Another beautiful bluebird day lured me out for my afternoon ski. The visitors for the Martin Luther King holiday weekend have left, leaving a mostly empty mountain. The first run on Shadows threw me around a little as the snow covering the terrain features was stiff and unforgiving. I opted for a cruiser below Duster and into Moonlight, which was very carevable. Then, up Sundown to ski the left side of Westside, which always has soft snow at the end of the day.
Up Sundown again and over to Typhoon to find pockets of soft snow, which continued in the recently thinned trees on Drop Out. The final run up top was upper Closet to Twister, which was firmer than I would have liked. The southern aspects of the trail near the bottom were beginning to soften from the sun, but it did not last long before the trail tilted away from south.
Why Not trees also had stiff tracked powder on the lower mountain, and the left side of Vertigo was a bit softer than most of the turns today. The longer range models do have a pattern change advertised starting in about a week, but details are evolving.
Sunday, January 19, 2014
Beautiful sunny and dry weather will persist through Wednesday as a large and stable west coast ridge dominates our weather, though a grazing wave in northwest flow will knock temperatures back a bit on Monday. A small Pacific storm will interact with the ridge early in the workweek and the result of that interaction as well as the effects of another impulse dropping down the east side of the west coast ridge from the north will determine our weather for Thursday.
I don’t expect much precipitation from this scenario as the strong west coast ridge minimizes impacts from the Pacific storm. Cooler temperatures and perhaps only light snow with minimal accumulations are expected on Thursday before current forecasts cut off this storm from the mean flow and leave it over California to our south and west.
There has been and continues to be a large amount of uncertainty in the forecast for next weekend and beyond. It appears that all models want to change the hemispheric pattern and either undercut or break down the west coast ridge. Numerical models often struggle with pattern changes like this, and the uncertainty with next weeks forecast has persisted longer than normal. At this point, there is no use guessing what our weather may be until more stability emerges in the solutions not only between models but also within models.
Friday, January 17, 2014
The last new snow that fell was during the day Tuesday, but temperatures in the single digits during the night and twenties during the day have kept the snowpack in peak condition. I was up on Wednesday for the leftovers, which were great, but I brought my narrower boards today since I figured the snow would lend itself to a carve-ier ski.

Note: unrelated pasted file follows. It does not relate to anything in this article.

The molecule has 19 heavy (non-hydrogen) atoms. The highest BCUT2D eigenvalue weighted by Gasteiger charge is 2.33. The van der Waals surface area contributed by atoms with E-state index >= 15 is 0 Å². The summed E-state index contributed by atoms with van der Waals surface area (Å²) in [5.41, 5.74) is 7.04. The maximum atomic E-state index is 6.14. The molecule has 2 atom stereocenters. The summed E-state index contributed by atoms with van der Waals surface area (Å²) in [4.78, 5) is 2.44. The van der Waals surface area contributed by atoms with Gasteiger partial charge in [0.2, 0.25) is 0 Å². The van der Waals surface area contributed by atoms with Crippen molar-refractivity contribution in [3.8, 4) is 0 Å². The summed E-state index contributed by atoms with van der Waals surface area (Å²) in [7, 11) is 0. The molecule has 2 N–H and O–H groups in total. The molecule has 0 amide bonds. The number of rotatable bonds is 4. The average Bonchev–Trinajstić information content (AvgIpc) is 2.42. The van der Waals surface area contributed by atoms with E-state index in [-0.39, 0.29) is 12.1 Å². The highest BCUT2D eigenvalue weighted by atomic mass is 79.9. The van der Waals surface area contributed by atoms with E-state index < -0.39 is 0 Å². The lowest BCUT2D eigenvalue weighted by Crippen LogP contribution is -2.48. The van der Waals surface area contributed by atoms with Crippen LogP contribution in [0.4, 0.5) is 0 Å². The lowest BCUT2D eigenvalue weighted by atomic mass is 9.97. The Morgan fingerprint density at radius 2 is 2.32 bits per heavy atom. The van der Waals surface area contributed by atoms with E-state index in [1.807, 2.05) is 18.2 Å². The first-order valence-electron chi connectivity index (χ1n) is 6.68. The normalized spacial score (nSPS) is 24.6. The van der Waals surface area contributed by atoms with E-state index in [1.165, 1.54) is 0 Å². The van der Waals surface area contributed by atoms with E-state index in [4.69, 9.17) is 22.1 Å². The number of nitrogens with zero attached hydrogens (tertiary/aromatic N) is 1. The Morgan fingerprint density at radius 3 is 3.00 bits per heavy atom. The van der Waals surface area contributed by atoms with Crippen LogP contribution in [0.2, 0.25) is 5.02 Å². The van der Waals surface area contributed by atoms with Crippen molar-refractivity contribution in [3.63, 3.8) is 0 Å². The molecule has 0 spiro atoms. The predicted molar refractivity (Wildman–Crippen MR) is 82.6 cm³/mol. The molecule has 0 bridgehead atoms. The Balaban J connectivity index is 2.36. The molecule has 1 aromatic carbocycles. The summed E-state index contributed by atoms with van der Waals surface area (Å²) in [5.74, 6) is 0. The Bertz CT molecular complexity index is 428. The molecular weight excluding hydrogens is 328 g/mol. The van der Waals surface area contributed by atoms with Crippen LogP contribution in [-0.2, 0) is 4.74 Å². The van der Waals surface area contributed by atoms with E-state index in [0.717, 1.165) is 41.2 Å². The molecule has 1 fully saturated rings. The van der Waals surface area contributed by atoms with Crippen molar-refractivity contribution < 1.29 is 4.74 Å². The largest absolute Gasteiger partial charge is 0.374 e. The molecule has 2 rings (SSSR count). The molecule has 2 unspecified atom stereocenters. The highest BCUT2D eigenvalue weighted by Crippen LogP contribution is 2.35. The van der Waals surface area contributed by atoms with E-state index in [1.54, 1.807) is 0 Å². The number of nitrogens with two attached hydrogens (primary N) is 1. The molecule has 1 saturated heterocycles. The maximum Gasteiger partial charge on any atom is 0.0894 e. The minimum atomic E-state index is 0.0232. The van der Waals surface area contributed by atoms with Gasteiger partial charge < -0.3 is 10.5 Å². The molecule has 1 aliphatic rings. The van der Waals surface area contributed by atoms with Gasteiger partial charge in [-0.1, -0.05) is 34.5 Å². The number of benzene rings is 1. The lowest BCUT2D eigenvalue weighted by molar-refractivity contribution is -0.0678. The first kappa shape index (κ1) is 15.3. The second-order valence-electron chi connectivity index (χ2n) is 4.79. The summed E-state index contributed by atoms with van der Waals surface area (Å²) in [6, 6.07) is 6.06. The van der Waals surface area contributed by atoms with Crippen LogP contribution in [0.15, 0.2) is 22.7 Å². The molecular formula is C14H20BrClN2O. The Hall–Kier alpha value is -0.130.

First run, as usual, was down the upper part of Closet and then a traverse into Shadows. Closet was great with the snow soft and grippy, and there were even patches of unskied powder that was still soft and deep. The sun was starting to make the the snow thicker and heavier in Shadows, so I retreated back to skier’s right to find terrain with less of a southern aspect. The low sun angle this time of year really helps to preserve snow quality. so most things tilted west of due south remain very good.
Then into Lower Shadows where the ridgeline on skier’s left also skied great, especially if you can plan to turn where other’s haven’t!. Next run was a ripper down the Sundown lifline which skied soft and consistent. Short, medium or long radius turns - it didn’t matter as the snow allowed you to ski however you wanted.
Next run was in the 3:30 trees, but I found this to boarded out - by which I mean that several snowboarders have evidently turned in similar places making huge ruts in tight trees that made the skiing inconsistent. So I ambled over the 3 O’Clock and found the right side just off the grooming track to hold more great carveable snow. I then took Duster for another run down Lower Shadows, but noticed Patrol had dropped the rope on the left side of Lower Shadows recently, maybe even today. There were several very steep but short southern aspect lines that held very consistent but deep, heavy untracked powder. I traversed to the right to regain the ridge and the colder snow before getting dumped back into the lifline.
Last run up top was upper Closet and over to Typhoon. Lots of soft snow, and even some untracked in the tighter lines, and that skied great. Then, a couple of runs over in the Why Not trees that skied as well as anything up top.
It looks like we are in a dry spell for at least the next week, and models are struggling mightily with a pattern change advertised for around next weekend, so get the snow now while its at its freshest.